Gibela celebrates 500,000 injury-free working hours on the construction of their train manufacturing facility in Dunnottar
Gibela vice-president of operations, Thierry Darthout, announced late last year that construction on the company’s train manufacturing plant in Dunnottar, on Gauteng’s East Rand, is on track for completion by November 2017.
The announcement was made at a function held to mark 500,000 injury-free working hours on the site. More than 500 workers are currently constructing the R1 billion facility, where Gibela will be manufacturing PRASA’s new fleet of X’Trapolis Mega Trains.
Darthout attributed this achievement to the successful implementation of rigorous environmental, health and safety (EHS) systems at the site and acknowledged the commitment to compliance demonstrated by every person working on the project.
“With more contractors and workers scheduled to move on site by March this year, an even greater commitment to the EHS system will be needed to ensure an injury-free workplace,” Darthout said.
On completion, the facility will comprise 11 buildings. This will include a central compound made up of two administrative buildings and five manufacturing buildings including a car body shell workshop, fitting and warehousing facility, a coupling and testing workshop, a filming workshop. There will also be a number of utility buildings required for the operations of the manufacturing facility and a training centre.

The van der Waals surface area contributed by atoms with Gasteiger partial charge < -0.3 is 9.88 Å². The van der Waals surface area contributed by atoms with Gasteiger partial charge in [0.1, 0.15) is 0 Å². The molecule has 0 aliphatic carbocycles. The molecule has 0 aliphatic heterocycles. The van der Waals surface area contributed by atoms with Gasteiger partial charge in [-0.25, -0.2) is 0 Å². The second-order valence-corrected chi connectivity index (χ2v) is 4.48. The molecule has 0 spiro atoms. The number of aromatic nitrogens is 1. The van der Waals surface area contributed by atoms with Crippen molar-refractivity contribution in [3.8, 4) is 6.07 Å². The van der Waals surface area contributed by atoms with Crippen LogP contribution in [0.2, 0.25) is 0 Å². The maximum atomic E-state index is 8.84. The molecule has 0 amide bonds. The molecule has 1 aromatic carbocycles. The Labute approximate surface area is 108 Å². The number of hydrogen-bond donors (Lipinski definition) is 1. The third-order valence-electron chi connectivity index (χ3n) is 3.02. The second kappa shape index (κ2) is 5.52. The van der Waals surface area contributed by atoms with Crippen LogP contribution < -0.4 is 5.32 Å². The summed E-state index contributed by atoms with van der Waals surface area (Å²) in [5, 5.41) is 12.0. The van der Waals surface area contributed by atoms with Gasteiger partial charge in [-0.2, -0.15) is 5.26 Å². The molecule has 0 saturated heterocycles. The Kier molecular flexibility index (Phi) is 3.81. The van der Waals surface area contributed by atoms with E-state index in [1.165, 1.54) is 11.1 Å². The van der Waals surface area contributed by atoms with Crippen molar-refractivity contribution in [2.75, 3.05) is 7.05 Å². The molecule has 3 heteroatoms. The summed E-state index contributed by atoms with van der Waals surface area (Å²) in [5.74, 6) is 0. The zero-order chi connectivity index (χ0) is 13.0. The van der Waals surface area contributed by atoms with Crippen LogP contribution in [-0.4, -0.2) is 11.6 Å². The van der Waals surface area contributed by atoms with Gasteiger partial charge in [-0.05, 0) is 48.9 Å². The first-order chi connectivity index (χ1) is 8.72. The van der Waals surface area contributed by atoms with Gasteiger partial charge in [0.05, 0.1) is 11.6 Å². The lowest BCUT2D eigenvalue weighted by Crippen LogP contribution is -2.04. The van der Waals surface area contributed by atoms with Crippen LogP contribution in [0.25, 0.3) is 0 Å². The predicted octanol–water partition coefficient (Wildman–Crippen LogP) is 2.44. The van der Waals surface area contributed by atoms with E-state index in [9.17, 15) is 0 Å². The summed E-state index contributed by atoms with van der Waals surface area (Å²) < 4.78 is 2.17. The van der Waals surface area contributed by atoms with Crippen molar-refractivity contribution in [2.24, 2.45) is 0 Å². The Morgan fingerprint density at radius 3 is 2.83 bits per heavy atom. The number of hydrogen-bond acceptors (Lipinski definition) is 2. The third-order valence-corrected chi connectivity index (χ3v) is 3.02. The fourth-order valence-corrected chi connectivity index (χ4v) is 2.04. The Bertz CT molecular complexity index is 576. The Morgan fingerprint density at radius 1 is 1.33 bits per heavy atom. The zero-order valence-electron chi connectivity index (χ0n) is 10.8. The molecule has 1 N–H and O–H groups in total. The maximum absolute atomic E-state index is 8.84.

Darthout has indicated that of all the buildings, the training centre is closest to completion, and Gibela expects to accommodate their first intake of trainees in the first quarter of 2017. The training centre remains pivotal to Gibela’s project implementation plan, as employees will need extensive training to ensure that they have the ability to comply with Alstom’s manufacturing standards once the site starts operations later this year.
“Approximately 18,000 people are expected to pass through the training centre over a 10-year period, readying them for careers within Gibela and in the wider South African railway sector,” Darthout explains.
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